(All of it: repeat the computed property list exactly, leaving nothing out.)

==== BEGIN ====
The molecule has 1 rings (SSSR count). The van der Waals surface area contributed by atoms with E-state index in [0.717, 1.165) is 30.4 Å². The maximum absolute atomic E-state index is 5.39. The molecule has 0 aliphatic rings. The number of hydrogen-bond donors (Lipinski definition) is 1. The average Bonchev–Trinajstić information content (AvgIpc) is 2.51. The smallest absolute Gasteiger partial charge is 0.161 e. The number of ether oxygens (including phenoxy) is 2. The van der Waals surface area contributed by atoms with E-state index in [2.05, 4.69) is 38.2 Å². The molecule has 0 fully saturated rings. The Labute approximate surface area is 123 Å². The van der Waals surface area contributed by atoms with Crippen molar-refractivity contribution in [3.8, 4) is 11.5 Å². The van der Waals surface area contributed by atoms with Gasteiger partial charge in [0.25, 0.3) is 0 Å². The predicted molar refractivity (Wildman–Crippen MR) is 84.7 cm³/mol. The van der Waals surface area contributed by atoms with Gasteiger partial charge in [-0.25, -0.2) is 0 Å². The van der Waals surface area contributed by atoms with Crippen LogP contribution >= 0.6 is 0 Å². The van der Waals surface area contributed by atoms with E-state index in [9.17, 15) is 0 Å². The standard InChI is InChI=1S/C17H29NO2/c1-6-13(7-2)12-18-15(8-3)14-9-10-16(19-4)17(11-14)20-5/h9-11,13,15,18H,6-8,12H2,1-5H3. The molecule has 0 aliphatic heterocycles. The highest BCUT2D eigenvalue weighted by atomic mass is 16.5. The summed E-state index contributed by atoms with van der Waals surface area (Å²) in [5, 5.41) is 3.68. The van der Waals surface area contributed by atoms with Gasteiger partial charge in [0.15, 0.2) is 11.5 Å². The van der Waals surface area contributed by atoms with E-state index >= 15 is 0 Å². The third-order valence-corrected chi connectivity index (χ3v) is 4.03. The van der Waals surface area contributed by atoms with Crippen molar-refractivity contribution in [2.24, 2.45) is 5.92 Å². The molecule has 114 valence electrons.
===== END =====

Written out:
The molecule has 1 rings (SSSR count). The van der Waals surface area contributed by atoms with E-state index in [0.717, 1.165) is 30.4 Å². The maximum absolute atomic E-state index is 5.39. The molecule has 0 aliphatic rings. The number of hydrogen-bond donors (Lipinski definition) is 1. The average Bonchev–Trinajstić information content (AvgIpc) is 2.51. The smallest absolute Gasteiger partial charge is 0.161 e. The number of ether oxygens (including phenoxy) is 2. The van der Waals surface area contributed by atoms with E-state index in [2.05, 4.69) is 38.2 Å². The molecule has 0 fully saturated rings. The Labute approximate surface area is 123 Å². The van der Waals surface area contributed by atoms with Crippen molar-refractivity contribution in [3.8, 4) is 11.5 Å². The van der Waals surface area contributed by atoms with Gasteiger partial charge in [0.25, 0.3) is 0 Å². The predicted molar refractivity (Wildman–Crippen MR) is 84.7 cm³/mol. The van der Waals surface area contributed by atoms with Gasteiger partial charge in [-0.25, -0.2) is 0 Å². The van der Waals surface area contributed by atoms with Crippen LogP contribution >= 0.6 is 0 Å². The van der Waals surface area contributed by atoms with E-state index in [9.17, 15) is 0 Å². The standard InChI is InChI=1S/C17H29NO2/c1-6-13(7-2)12-18-15(8-3)14-9-10-16(19-4)17(11-14)20-5/h9-11,13,15,18H,6-8,12H2,1-5H3. The molecule has 0 aliphatic heterocycles. The highest BCUT2D eigenvalue weighted by atomic mass is 16.5. The summed E-state index contributed by atoms with van der Waals surface area (Å²) in [5, 5.41) is 3.68. The van der Waals surface area contributed by atoms with Gasteiger partial charge in [0.15, 0.2) is 11.5 Å². The van der Waals surface area contributed by atoms with E-state index >= 15 is 0 Å². The third-order valence-corrected chi connectivity index (χ3v) is 4.03. The van der Waals surface area contributed by atoms with Crippen molar-refractivity contribution in [2.24, 2.45) is 5.92 Å². The molecule has 114 valence electrons.